A $2-billion effort was required to obtain sufficient amounts of the two necessary isotopes, uranium-235 and plutonium-239. At Oak Ridge, Tenn., the desired uranium-235 was separated from the much more abundant uranium-238 by a laborious process called gaseous diffusion. At the Hanford installation (Wash.), huge nuclear reactors were built to transmute nonfissionable uranium-238 into plutonium-239. This method was based on the principle of the self-sustaining nuclear reaction (nuclear pile) that had first been achieved under the leadership of Enrico Fermi at the metallurgical laboratory of the Univ. of Chicago. At the radiation laboratory of the Univ. of California at Berkeley costly efforts were made to separate the two uranium isotopes using cyclotrons, but only about a gram of pure uranium-235 was obtained. The actual design and building of the plutonium and uranium bombs took place at Los Alamos, N.Mex., under the leadership of J. Robert Oppenheimer . Gathered at this desert laboratory was an extraordinary group of American and European-refugee scientists.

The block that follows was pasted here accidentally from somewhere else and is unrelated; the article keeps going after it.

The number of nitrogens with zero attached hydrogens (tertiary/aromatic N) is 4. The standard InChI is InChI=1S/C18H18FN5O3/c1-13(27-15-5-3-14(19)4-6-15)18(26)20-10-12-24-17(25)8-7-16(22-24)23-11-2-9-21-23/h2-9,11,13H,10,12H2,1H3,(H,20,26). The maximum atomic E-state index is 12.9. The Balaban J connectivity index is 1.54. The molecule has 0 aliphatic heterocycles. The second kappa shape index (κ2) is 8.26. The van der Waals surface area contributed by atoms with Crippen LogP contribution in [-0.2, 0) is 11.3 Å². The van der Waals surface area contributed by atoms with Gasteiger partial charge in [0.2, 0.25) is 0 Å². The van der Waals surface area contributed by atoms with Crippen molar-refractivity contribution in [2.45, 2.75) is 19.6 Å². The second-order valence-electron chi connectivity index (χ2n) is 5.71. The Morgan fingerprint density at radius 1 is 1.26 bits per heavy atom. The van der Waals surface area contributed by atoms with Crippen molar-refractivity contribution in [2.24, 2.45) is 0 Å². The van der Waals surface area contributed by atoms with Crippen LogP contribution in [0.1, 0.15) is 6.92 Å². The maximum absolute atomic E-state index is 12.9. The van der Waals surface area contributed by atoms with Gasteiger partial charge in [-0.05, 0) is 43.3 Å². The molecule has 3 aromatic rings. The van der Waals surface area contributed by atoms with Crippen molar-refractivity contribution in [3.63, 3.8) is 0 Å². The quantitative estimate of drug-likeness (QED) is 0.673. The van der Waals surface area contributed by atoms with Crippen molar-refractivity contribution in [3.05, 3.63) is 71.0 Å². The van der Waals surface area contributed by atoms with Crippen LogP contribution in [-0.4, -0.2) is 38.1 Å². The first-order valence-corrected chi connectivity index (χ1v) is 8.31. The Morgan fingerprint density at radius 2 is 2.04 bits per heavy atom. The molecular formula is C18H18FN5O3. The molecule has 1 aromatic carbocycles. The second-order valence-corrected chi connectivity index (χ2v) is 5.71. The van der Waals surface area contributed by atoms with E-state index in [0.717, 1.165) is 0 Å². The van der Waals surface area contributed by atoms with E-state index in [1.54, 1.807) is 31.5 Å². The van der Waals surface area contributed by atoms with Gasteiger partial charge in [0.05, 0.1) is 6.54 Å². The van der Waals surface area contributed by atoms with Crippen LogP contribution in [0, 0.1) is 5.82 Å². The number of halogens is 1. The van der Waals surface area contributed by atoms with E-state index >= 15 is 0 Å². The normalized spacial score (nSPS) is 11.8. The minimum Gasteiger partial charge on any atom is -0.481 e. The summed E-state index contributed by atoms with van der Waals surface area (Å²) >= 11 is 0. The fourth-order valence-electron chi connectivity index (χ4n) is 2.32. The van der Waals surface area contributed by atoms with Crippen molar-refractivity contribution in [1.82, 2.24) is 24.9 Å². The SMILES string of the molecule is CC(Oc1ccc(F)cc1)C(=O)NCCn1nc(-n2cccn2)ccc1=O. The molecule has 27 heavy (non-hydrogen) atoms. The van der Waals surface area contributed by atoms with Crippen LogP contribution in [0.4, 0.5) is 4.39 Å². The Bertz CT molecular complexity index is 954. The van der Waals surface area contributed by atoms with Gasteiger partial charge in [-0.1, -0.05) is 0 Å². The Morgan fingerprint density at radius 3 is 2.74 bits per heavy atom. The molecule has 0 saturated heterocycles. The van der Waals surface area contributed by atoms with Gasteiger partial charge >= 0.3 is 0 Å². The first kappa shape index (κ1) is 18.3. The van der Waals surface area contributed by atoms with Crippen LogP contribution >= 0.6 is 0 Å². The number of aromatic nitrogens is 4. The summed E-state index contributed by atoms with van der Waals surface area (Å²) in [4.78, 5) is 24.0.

The only nuclear test explosion, code-named Trinity, was of a plutonium device; it took place on July 16, 1945, near Alamogordo, N.Mex. The first uranium bomb (
Little Boy ) was delivered untested to the army and was dropped on Hiroshima on Aug. 6, 1945, killing at least 70,000 inhabitants. On Aug. 9, 1945, a plutonium bomb virtually identical to the Trinity device was dropped on Nagasaki, killing at least 35,000 inhabitants.
See L. R. Groves, Now It Can Be Told (1962); L. Lamont, Day of Trinity (1965); H. Feis, The Atomic Bomb and the End of World War II (rev. ed. 1966); R. Rhodes, The Making of the Atomic Bomb (1987); R. S. Norris, Racing for the Bomb (2002).
The Columbia Electronic Encyclopedia, 6th ed. Copyright © 2012, Columbia University Press. All rights reserved.
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